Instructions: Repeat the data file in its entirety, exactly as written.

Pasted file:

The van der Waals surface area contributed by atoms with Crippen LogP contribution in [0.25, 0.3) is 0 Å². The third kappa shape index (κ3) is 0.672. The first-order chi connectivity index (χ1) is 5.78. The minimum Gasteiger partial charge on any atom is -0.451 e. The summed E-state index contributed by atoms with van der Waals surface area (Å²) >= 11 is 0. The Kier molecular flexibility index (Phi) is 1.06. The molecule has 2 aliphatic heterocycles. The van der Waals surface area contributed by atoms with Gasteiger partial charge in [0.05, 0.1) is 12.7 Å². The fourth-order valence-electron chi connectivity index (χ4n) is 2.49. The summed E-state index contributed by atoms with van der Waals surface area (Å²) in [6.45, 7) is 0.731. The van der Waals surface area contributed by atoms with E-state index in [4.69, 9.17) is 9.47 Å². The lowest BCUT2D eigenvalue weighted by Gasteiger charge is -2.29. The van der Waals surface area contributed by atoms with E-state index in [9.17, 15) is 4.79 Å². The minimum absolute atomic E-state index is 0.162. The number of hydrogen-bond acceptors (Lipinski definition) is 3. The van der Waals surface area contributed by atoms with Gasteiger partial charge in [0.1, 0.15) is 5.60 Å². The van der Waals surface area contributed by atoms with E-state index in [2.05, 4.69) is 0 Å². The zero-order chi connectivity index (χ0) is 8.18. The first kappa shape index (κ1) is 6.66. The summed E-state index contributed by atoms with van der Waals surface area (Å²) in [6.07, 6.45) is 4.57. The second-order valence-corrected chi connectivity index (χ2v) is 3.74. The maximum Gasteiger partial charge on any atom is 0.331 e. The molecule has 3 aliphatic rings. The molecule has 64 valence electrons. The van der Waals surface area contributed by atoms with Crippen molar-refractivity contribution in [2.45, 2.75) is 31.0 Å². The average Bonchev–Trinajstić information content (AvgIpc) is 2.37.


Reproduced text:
The van der Waals surface area contributed by atoms with Crippen LogP contribution in [0.25, 0.3) is 0 Å². The third kappa shape index (κ3) is 0.672. The first-order chi connectivity index (χ1) is 5.78. The minimum Gasteiger partial charge on any atom is -0.451 e. The summed E-state index contributed by atoms with van der Waals surface area (Å²) >= 11 is 0. The Kier molecular flexibility index (Phi) is 1.06. The molecule has 2 aliphatic heterocycles. The van der Waals surface area contributed by atoms with Gasteiger partial charge in [0.05, 0.1) is 12.7 Å². The fourth-order valence-electron chi connectivity index (χ4n) is 2.49. The summed E-state index contributed by atoms with van der Waals surface area (Å²) in [6.45, 7) is 0.731. The van der Waals surface area contributed by atoms with E-state index in [4.69, 9.17) is 9.47 Å². The lowest BCUT2D eigenvalue weighted by Gasteiger charge is -2.29. The van der Waals surface area contributed by atoms with E-state index in [9.17, 15) is 4.79 Å². The minimum absolute atomic E-state index is 0.162. The number of hydrogen-bond acceptors (Lipinski definition) is 3. The van der Waals surface area contributed by atoms with Gasteiger partial charge in [0.1, 0.15) is 5.60 Å². The van der Waals surface area contributed by atoms with E-state index in [2.05, 4.69) is 0 Å². The zero-order chi connectivity index (χ0) is 8.18. The first kappa shape index (κ1) is 6.66. The summed E-state index contributed by atoms with van der Waals surface area (Å²) in [6.07, 6.45) is 4.57. The second-order valence-corrected chi connectivity index (χ2v) is 3.74. The maximum Gasteiger partial charge on any atom is 0.331 e. The molecule has 3 aliphatic rings. The molecule has 64 valence electrons. The van der Waals surface area contributed by atoms with Crippen molar-refractivity contribution in [2.45, 2.75) is 31.0 Å². The average Bonchev–Trinajstić information content (AvgIpc) is 2.37.